2017 Domaine Louis Jadot(Domaine des Heritiers) Corton Charlemagne Grand Cru (Pre-Arrival)

SKU #1431471 96 points James Suckling

 This has beautiful purity with striking aromas of lemons and limes, as well as fresh yellow grapefruit and a strong, wet-stone edge. The palate has immense power with precision and focus, delivering a long and regal finish with such power and length. Three hectares in Corton with 1.8 planted to white grapes. Try from 2022.  (1/2019)

93-95 points Robert Parker's Wine Advocate

 The 2017 Corton-Charlemagne Grand Cru (Domaine des Héritiers Jadot) is excellent, displaying a lovely bouquet of lemon oil, white flowers, crushed chalk and a discrete touch of new oak. On the palate, the wine is full-bodied, tensile and tight-knit, with chewy structuring dry extract, tangy acids and a long, grippy finish. This is built for the cellar and will be well worth seeking out.(WK)  (1/2019)

91-94 points Allen Meadows - Burghound

 A classic nose of green apple, citrus peel, white fruit and wet stone introduces racy, ultra-intense and almost aggressively mineral-driven flavors that don't quite possess the sheer weight and power of the Montrachet on the still impressively complex and lingering finish. This too is quite firm and will need every bit of 12 to 15 years to reveal its full, and considerable, potential.  (6/2019)

90-92 points Vinous

 The 2017 Corton-Charlemagne Grand Cru was poured after the Chevalier-Montrachet and Montrachet, and I must admit, it rather pales by comparison, lacking the same penetration and mineral drive. The bouquet just seems rather static at the moment. The palate is balanced and quite rounded in the mouth, with a subtle spiciness, and almost yeasty toward the finish. Not bad, although not the best Grand Cru from Jadot this year. (DIAM GC closure)(NM)  (1/2019)

K&L Notes

95pts Jasper Morris Inside Burgundy: "Clear bright fresh lemon and with a racy nose to match. There is a crackling crystalline intensity on the palate, this shows exceptionally well in 2017, bravo. And a very long finish indeed. Perhaps being tasted after the Montrachet heightens the feeling of positive tension. Tasted: November 2018."


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Price: $199.99

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Additional Information:

Varietal:

Chardonnay

- It's hard to believe that up until about 30 years ago, this extremely popular varietal hid behind the veil of geographical names like Chablis and Puligny-Montrachet. Now grown all over the world and bottled by its varietal name, Chardonnay has achieved a level of branding unlike any other wine. Surprisingly, though, what you get when you buy Chardonnay can differ greatly from country to country and even within one country, depending on the climate where it's grown and how it is vinified and aged. From fresh, crisp and minerally with apple and lemon notes to rich and buttery with tropical fruit overtones, Chardonnay runs the gamut. In France's Burgundy, Chardonnay is the source of the prized wines of Chablis, Corton-Charlemagne, Mâcon, Meursault and Montrachet. It also the foundation of exceptional Champagne, where it is blended with Pinot Noir and Pinot Meunier or vinified on its own into Blanc de Blancs. It is also extremely popular in California, and is gaining popularity in Australia, New Zealand, Italy, Spain and South Africa.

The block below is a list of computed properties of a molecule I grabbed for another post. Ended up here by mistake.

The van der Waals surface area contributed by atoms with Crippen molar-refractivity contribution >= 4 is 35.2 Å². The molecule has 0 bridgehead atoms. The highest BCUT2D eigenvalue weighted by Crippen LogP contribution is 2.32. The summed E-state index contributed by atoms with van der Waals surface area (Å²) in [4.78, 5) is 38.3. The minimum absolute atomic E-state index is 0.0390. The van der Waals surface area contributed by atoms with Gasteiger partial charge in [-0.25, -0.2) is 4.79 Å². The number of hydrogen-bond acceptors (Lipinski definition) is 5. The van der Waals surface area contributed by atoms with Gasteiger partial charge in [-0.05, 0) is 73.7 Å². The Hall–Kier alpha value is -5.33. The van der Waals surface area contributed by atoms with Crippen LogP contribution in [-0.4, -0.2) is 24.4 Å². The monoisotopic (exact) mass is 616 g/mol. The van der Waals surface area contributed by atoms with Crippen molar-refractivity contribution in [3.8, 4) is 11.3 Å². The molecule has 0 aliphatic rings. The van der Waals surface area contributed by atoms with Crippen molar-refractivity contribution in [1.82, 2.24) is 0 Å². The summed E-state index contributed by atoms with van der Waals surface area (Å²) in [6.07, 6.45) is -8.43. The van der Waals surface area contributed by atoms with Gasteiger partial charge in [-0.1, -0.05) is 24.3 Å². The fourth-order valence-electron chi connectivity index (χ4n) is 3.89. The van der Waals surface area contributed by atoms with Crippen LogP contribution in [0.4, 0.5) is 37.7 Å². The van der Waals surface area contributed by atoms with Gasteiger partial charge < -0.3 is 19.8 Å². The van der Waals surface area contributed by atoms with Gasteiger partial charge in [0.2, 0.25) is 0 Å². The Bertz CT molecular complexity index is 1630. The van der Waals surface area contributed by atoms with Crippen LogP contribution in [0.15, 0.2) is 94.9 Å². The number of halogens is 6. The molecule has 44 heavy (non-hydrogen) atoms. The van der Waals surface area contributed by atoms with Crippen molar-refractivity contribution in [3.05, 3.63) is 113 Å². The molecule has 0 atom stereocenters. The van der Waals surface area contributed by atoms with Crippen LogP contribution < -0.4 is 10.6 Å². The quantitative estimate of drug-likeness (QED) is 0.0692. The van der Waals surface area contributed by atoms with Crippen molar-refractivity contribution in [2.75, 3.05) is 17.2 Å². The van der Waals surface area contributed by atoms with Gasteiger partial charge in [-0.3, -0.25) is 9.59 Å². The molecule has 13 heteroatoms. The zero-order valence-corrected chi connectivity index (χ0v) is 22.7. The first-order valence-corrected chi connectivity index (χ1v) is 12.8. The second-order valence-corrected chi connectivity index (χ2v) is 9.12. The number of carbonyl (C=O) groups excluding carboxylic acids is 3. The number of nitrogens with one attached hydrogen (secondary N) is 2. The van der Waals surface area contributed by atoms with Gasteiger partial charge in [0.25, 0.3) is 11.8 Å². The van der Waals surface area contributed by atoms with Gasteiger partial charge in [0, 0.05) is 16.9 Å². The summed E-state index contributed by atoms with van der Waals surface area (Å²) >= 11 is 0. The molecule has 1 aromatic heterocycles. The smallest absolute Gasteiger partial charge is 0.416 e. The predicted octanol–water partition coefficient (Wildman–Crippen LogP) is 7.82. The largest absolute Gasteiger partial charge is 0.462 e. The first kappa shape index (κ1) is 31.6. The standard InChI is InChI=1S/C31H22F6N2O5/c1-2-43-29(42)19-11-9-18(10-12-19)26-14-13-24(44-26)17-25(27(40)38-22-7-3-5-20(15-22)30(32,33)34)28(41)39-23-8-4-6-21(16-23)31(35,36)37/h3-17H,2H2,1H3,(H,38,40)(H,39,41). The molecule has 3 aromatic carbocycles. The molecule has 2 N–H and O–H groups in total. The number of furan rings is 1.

Country:

France

- When it comes to wine, France stands alone. No other country can beat it in terms of quality and diversity. And while many of its Region, Bordeaux, Burgundy and Champagne most obviously, produce wine as rare, as sought-after and nearly as expensive as gold, there are just as many obscurities and values to be had from little known appellations throughout the country. To learn everything there is to know about French wine would take a lifetime. To understand and appreciate French wine, one only has to begin tasting them.
Sub-Region:

Burgundy

- The province of eastern France, famous for its red wines produced from Pinot Noir and its whites produced from Chardonnay. (Small of amounts of Gamay and Aligoté are still grown, although these have to be labeled differently.) The most famous part of the region is known as the Côte d'Or (the Golden Slope). It is divided into the Côte de Beaune, south of the town of Beaune (famous principally for its whites), and the Côte de Nuits, North of Beaune (home of the most famous reds). In addition, the Côte Chalonnaise and the Mâconnais are important wine growing regions, although historically a clear level (or more) below the Côte d'Or. Also include by some are the regions of Chablis and Auxerrois, farther north.
Specific Appellation:

Corton

- The hill of Corton, an escarpment topped with a forest, overlooks the Grand Cru vineyard of Corton and the towns of Ladoix-Serrigny and Aloxe-Corton in the Côte de Beaune. This is the first area south from the town of Beaune. Corton is the sole Grand Cru red of the Côte de Beaune. The southeast portion of this vineyard produces Grand Cru white, and is called Corton Charlemagne. Famous Premier Cru vineyards are Corton Bressandes, Corton Renardes and Corton Clos du Roi.